The HE-VT shell has very limited uses due to the muzzle velocity and ammunition load concerns, as well as the minimum range of 300 m for fuse activation, but the fuse only reacts to actual vehicles it passes and generally ignores terrain, and as such can be launched directly over rocky terrain. It will usually explode next to the middle of a tank, whether it flies above or passes the sides, which allows it to save the Bkan 1C from light tanks when they are attacking from the low ground or over cover, as even an inaccurate proximity HE detonation can often destroy them. For the same reason it can be used to bombard SPAA or other lightly armoured SPGs when they are hiding behind a hill with various degree of effectiveness. In extreme cases, it can be used to get rid of a strafing aircraft, as the proximity fuse will make hitting it slightly easier (but will fail as soon as they fire anything besides cannons). Against medium (especially Soviet) and heavy tanks, as well as the tanks with the turret on the very back, the shell is far less valuable, as it has a rather unpredictable behaviour - if fired directly at the tank, it usually works as a normal HE shell, but it may also randomly detonate before it reaches the tank when fired at the turret roof.
|155 mm kan m/60
|Turret rotation speed (°/s)
|Reloading rate (seconds)
| Type of
|Penetration @ 0° Angle of Attack (mm)
|sgr m/60 (PF)
| Type of
| Fuse delay
| Fuse sensitivity
| Explosive mass
(TNT equivalent) (kg)
|sgr m/60 (PF)
Usage in battles
In general, even a stock Bkan 1C can fight on a frontline and obliterate tanks from 500 m to 1,500 m alike, but until the "parts" are researched, it is best to stick with allies or a capture point as much as possible despite low maximum speed. This is due to enemies instinctively (or by aim assist) spam firing into the gun breech, which will leave the SPG useless until it is repaired.
The stock Bkan 1C is rather sluggish and you probably should park in such a way that allows it to back off. The main way to fight is to present the right side to the enemy and try to explode them before they manage anything. That way, they will fire at the commander tower and technically waste a shot (with maybe disabling the turret drive, which can be repaired back almost instantly), or fire at the gun and only damage the gun breech, so you can promptly run away and/or repair (do not forget to immediately pull the gun up when doing so to avoid being shot into autoloader and destroyed). If the enemy fires HE/HESH shells, you were simply out of luck to begin with.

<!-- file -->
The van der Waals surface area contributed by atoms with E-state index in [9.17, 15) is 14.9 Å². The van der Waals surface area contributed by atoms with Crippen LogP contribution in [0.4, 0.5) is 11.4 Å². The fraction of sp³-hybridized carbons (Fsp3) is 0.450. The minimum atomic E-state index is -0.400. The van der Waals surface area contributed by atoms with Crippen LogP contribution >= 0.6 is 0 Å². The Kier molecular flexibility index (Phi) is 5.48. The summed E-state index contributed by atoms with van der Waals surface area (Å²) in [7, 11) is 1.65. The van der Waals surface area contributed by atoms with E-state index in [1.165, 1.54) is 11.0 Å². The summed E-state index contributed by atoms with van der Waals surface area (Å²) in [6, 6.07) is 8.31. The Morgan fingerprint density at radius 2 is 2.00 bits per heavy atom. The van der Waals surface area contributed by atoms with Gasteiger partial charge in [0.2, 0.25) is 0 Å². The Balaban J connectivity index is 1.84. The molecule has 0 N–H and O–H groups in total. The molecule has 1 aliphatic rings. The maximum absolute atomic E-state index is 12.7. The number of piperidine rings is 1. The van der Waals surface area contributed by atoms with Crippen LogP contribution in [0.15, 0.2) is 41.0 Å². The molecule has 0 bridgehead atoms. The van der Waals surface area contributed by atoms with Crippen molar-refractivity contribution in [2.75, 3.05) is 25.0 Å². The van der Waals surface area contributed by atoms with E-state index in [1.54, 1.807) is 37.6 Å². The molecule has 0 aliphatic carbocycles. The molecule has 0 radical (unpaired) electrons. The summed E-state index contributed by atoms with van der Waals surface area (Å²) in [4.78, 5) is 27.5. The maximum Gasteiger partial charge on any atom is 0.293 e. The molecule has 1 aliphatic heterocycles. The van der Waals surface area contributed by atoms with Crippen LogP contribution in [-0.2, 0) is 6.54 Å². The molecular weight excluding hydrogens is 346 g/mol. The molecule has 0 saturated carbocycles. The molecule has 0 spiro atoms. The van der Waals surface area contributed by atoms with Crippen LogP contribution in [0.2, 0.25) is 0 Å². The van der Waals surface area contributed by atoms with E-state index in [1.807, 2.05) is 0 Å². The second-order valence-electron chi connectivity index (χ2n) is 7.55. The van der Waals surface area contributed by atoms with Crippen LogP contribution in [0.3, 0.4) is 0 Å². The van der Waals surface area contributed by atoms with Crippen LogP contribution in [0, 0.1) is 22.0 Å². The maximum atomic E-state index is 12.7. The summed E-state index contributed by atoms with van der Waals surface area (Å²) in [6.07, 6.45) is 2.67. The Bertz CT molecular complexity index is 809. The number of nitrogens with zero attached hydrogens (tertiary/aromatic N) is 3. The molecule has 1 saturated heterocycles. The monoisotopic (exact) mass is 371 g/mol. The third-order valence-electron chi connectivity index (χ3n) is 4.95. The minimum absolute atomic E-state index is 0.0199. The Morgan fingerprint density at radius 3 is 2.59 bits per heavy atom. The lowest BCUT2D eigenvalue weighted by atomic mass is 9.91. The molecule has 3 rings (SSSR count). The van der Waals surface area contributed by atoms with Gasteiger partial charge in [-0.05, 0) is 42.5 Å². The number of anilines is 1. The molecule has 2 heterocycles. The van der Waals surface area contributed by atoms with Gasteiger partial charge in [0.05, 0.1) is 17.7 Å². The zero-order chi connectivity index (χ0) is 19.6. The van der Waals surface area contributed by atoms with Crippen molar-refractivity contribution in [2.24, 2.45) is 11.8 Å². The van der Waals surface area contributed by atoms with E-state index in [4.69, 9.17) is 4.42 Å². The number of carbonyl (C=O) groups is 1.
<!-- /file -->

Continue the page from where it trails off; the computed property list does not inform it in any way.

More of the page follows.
Eventually, you want to end up on a capture point to reload. Try to plan your ammunition spending if you aren't being ambushed at literally every step, so that you can have at least 4 shells to clear a capture point. Do not get too enthusiastic with shelling a random Leopard 1 across the map - even though it makes its job infinitely more frustrating and risky, it's not worth being obliterated by an enemy on or around a cap due to a lack of ammunition.
Try to avoid being flanked, but if that's impossible, or you see via "radio communication" that someone is very eager to flank and obliterate you specifically, drive forward until you hit the gear 5, then let go of the accelerator and turn. Initially the move will be rather sloppy, but when the Bkan 1C is spaded and the crew driving skill is maxed out this trick will allow it to spin 90 degrees near instantaneously and to continue spinning for almost 300 degrees on flat terrain, allowing you to potentially obliterate several tanks in a 360-no-scope manner.
The gun is bad when fighting over hills due to poor gun depression, unlike early Sweden tanks, so it's better to attack from low ground, go into a city or to just start counter-sniping from long range (preferably with a capture point nearby and with accuracy upgrades, but can be done even from the spawn if you can tolerate the poor optics quality). The hills still can protect the autoloader when the gun is pulled up, at the cost of stealth.
While the gun can literally liquefy any tank by just randomly firing at it, try to retain patience and upon the first miss try to aim better while the gun reloads, if not for your own safety, then to conserve ammunition. Avoid fighting over cluttered streets or forests, unless firing straight from the capture point to waste less ammunition, as the Bkan 1C does not have an MG to clean the shell flight path. Do not attack kinetic shell-armed tanks over a cluttered street if you aren't sure you can annihilate them within 2-3 shots, even if they do not see you. Even the densest tanker will notice that something explodes next to them when it happens for the 5th time.
When fighting heavy tanks, you can try to pretend that you are weak and bait them into chasing you, then attack their bottom by attacking the tracks, as it's the easiest, and sometimes safest, way to destroy them. If that's impossible just attack their roof (by hitting the commander cupola, for example). Area denial also works well against ATGM light tanks, such as BMP-1, because being attacked by an ATGM means almost certain death to the Bkan 1C due to how its armour works.